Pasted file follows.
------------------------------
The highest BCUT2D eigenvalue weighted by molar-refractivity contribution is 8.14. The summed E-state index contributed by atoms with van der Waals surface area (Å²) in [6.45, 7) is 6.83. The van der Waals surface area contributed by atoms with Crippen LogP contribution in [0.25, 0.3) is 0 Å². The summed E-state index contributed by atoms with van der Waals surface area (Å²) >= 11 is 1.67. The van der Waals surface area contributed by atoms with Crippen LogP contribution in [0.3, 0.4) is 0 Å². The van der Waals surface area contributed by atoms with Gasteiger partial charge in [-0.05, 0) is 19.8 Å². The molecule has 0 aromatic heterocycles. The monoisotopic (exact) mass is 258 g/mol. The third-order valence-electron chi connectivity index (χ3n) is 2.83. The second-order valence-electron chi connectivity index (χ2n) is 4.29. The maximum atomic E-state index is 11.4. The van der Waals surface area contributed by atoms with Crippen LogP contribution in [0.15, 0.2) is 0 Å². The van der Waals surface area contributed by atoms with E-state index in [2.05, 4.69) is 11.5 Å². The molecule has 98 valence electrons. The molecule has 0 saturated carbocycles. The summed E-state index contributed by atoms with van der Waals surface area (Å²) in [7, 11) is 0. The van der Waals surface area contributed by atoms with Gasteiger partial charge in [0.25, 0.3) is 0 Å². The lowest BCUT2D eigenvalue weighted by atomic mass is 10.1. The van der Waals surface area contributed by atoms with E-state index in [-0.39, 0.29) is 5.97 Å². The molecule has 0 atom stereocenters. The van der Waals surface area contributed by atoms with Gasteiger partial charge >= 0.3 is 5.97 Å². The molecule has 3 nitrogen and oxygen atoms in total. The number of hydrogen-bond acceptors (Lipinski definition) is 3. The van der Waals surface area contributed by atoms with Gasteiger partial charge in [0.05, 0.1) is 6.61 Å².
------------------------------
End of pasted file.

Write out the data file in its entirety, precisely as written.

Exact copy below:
The highest BCUT2D eigenvalue weighted by molar-refractivity contribution is 8.14. The summed E-state index contributed by atoms with van der Waals surface area (Å²) in [6.45, 7) is 6.83. The van der Waals surface area contributed by atoms with Crippen LogP contribution in [0.25, 0.3) is 0 Å². The summed E-state index contributed by atoms with van der Waals surface area (Å²) >= 11 is 1.67. The van der Waals surface area contributed by atoms with Crippen LogP contribution in [0.3, 0.4) is 0 Å². The van der Waals surface area contributed by atoms with Gasteiger partial charge in [-0.05, 0) is 19.8 Å². The molecule has 0 aromatic heterocycles. The monoisotopic (exact) mass is 258 g/mol. The third-order valence-electron chi connectivity index (χ3n) is 2.83. The second-order valence-electron chi connectivity index (χ2n) is 4.29. The maximum atomic E-state index is 11.4. The van der Waals surface area contributed by atoms with Crippen LogP contribution in [0.15, 0.2) is 0 Å². The van der Waals surface area contributed by atoms with E-state index in [2.05, 4.69) is 11.5 Å². The molecule has 98 valence electrons. The molecule has 0 saturated carbocycles. The summed E-state index contributed by atoms with van der Waals surface area (Å²) in [7, 11) is 0. The van der Waals surface area contributed by atoms with Gasteiger partial charge in [0.25, 0.3) is 0 Å². The lowest BCUT2D eigenvalue weighted by atomic mass is 10.1. The van der Waals surface area contributed by atoms with E-state index in [-0.39, 0.29) is 5.97 Å². The molecule has 0 atom stereocenters. The van der Waals surface area contributed by atoms with Gasteiger partial charge >= 0.3 is 5.97 Å². The molecule has 3 nitrogen and oxygen atoms in total. The number of hydrogen-bond acceptors (Lipinski definition) is 3. The van der Waals surface area contributed by atoms with Gasteiger partial charge in [0.05, 0.1) is 6.61 Å².